The Nights by Henry Naylor

The show is moving, emotional, tear-inducing and gripping from start to finish. Go see it.

The Nights by Henry Naylor

This play is an emotional piece of theatre. It is dripping in history and heart-wrenching biased perspective. It explores the emotional and dark toll of the military as well as the shady morality of the press covering these issues. It tells the tale from two sides, from different angles and different experiences. The piece twists and turns in unexpected ways, taking their audience along for a bumpy and intense ride.

The Nights is the fifth show as part of Naylor’s Arabian Nightmares series following on from The Collector, Echoes, Angel and Borders. All of the shows explore the world after 9-11 and the strain on global relations. It is a stand-alone show, but can also seen as following on from others in the series.

It’s psychological and incredibly moving artistry. The actors are emotively persuasive, impassioned and fiercely believable in their character roles. Both characters are unlikeable people, their viewpoints askew and their politics unsympathetic to humanity, to the east and to anyone living outside their own country. They are uneasy, hard for the audience to relate to and cold-hearted. This puts political distance between the characters and the fringe audience but it also means the audience has little empathy for their actions.

At the same time, the audience feels the relationship between the characters, feels their emotions and their fiery personas and is gripped when following the story. We watch their motives, their twisted reasonings, their ill-fated beliefs. The characters become evil, including both the journalist writing for a right-wing tabloid newspaper and the military man based in Iraq, who descended into unlawful and horrific means of abuse and inhumane actions and punishments against those he was holding prisoner.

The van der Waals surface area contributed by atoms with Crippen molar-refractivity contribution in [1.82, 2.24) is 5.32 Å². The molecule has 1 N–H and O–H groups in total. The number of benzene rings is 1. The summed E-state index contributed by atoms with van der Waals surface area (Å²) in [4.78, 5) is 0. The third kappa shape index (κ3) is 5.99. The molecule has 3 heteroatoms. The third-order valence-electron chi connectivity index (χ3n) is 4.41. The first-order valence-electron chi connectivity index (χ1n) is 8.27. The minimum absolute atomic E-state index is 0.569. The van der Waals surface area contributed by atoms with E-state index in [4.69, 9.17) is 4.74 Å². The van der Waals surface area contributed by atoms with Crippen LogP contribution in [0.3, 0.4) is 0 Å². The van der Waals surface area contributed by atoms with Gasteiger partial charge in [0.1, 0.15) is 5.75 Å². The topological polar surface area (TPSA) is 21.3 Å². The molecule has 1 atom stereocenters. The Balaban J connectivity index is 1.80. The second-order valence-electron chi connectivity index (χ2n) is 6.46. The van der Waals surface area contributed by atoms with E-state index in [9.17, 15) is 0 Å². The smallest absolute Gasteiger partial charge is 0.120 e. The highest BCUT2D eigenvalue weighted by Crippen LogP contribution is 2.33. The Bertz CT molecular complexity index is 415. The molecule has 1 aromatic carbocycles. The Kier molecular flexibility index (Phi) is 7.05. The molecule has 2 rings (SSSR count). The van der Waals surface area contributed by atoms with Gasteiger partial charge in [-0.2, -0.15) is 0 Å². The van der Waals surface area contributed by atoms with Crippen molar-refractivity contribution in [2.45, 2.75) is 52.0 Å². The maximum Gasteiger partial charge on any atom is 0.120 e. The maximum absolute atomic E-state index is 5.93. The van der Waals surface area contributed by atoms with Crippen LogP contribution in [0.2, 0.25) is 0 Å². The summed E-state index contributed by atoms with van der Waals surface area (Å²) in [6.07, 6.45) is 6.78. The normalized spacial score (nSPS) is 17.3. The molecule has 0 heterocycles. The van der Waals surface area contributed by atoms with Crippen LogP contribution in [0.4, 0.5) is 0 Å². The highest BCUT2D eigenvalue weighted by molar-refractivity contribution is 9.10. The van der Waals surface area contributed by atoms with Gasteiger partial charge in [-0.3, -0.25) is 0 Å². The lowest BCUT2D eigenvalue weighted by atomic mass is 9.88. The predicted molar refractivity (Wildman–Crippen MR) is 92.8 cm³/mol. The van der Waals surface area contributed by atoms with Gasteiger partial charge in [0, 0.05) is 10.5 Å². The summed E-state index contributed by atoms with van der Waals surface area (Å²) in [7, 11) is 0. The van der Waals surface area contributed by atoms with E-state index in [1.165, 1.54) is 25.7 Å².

The performance rips into deep political debates around the Iraq war, its historical and traumatising memory affecting the imprisoned inmates who became casualties in horrific inhumane violence, wider society and the military forces on a personal level. Shamima Begum’s exile from the UK is discussed, reflecting the sections of the British press and the parts of the public that believed she should not be allowed back and that she should be denied legal aid. Corporal and capital punishment is also discussed.

It's strange to watch two characters in a play argue so passionately for something that I so passionately disagree with. The show will divide myself and the audiences watching into disagreement with them. Yet in a twisted way it shows how people reach these political views and become so full of racist, xenophobic and inwards looking feelings within the UK and USA. It shows how we now live in a country where people voted for Brexit, where people are anti-immigrant and how wrong these prejudiced and hate-filled views are.

The play itself is gripping, dark and psychological in many ways. As a two-man show, it uses these actors in clever ways, to tell the story using effective techniques and allows the audiences to get up close to these characters and their own experiences. The actors portraying these shady characters are Caitlin Thornburn who is currently appearing in Good Omens, and Henry Naylor, actor and playwright who has won and been nominated for 39 international awards.

The show is moving, emotional, tear-inducing and gripping from start to finish. Go see it.

Header Image Credit: Rosalind Furlong

Author

Mary Strickson

Mary Strickson Contributor

I love writing, blogging and reviewing on Voice and other online publications, covering a range of topics but I especially love the arts, activism, film and theatre. When I am not writing I work as an events photographer and artist/illustrator, as well as running workshops in schools and the community, mostly with young people. I'm also a huge history nerd, have a History BA, Art History MA and work in heritage. I love comics, superheroes and anything sci-fi.

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